Bill McInturff, a Republican pollster, said his party should hold Obama to his economic advisers' forecast early last year that the $787 billion stimulus bill would keep unemployment below 8 percent. "The president is the one who set the guidepost as to how to judge his policies," McInturff told me. His preferred GOP message: "That spending didn't do what it was supposed to do. It hasn't been effective. We've had it with Washington spending, and Obama doesn't have a policy in place to create jobs."
In 1982, McInturff said, "It was very hard for Ronald Reagan in the midst of 10 percent unemployment to ask for more time to finish the job" and Republicans lost 26 House seats. He predicted it will be equally hard for Democrats to make that case.
More than eight in 10 people in a new NBC-Wall Street Journal poll say they are unhappy about the economy and 76 percent say the country is still in recession. Obama has a slight net positive on handling the economy (48 percent approve, 46 percent disapprove). Other recent polls show a similar even split on which party would do a better job on the economy — not good news for Democrats, who once had a substantial advantage. In Greenberg's polls, Democrats have fallen from a 14-percentage-point advantage over the GOP in March 2009 to minus 6 points now.
Obama continues to make his forays into the hinterlands – where, the Buffalo News reports, he'll be greeted by a billboard that says "Dear Mr. President, I need a freakin' job. Period." Democrats on the Hill continue to issue statements and fact sheets on the economy (24 statements and 28 fact sheets from Hoyer so far this year, his office says, the outdated Web site notwithstanding). Lawmakers continue to discuss small bills that bear on job creation, and some eventually could make their way to Obama's desk.
The House and Senate are discussing a package that extends unemployment and health insurance benefits, tax breaks for families and small business, maybe more aid to states and localities trying to avoid layoffs. They'd like to get it to Obama by May 24, when lawmakers leave for a Memorial Day recess. Last week, the House passed the new Home Star Energy Retrofit Act to spur energy saving and construction through rebates to contractors. This week, the House plans to reauthorize the America COMPETES program of investments in science, technology, education and math — a bill House Speaker Nancy Pelosi said "comes down to good paying jobs for Americans, strong American leadership in the global economy, and long-term growth for America's workers and families."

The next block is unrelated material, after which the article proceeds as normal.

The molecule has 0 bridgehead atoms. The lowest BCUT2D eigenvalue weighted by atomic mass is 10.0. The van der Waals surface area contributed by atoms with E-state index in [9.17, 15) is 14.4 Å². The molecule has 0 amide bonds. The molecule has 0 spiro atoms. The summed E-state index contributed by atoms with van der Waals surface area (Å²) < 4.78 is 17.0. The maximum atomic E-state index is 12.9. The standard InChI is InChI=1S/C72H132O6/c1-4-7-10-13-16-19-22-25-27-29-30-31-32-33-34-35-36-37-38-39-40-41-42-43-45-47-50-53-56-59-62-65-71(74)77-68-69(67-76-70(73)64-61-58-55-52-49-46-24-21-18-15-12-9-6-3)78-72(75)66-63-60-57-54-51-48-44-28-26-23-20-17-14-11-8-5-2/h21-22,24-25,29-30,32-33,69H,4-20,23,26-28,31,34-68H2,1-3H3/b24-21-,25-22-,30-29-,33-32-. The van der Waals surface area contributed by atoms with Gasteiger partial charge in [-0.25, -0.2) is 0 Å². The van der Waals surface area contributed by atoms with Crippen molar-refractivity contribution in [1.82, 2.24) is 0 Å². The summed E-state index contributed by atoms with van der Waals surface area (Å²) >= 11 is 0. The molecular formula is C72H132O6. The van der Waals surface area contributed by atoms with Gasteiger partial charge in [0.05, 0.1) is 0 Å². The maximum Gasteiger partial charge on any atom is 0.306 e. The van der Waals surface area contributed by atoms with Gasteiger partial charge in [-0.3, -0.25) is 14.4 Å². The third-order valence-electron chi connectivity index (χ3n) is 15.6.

When the Senate finishes business next week on its Wall Street reform bill, will it move on and pass those three "jobs" bills? Jim Manley, a spokesman for Senate Majority Leader Harry Reid, refused to predict the fate of any of them. "All but the routine matters are filibustered by Republicans these days," he said. "Everything requires 60 votes."
There will be five more months of unemployment reports before the election. McInturff says that's not enough time to change voter perceptions about the economy. Democrats don't have the sales skills or the empirical evidence right now to prove him wrong. Improving those skills might be a good use of time while they settle in to wait — and hope — for the evidence.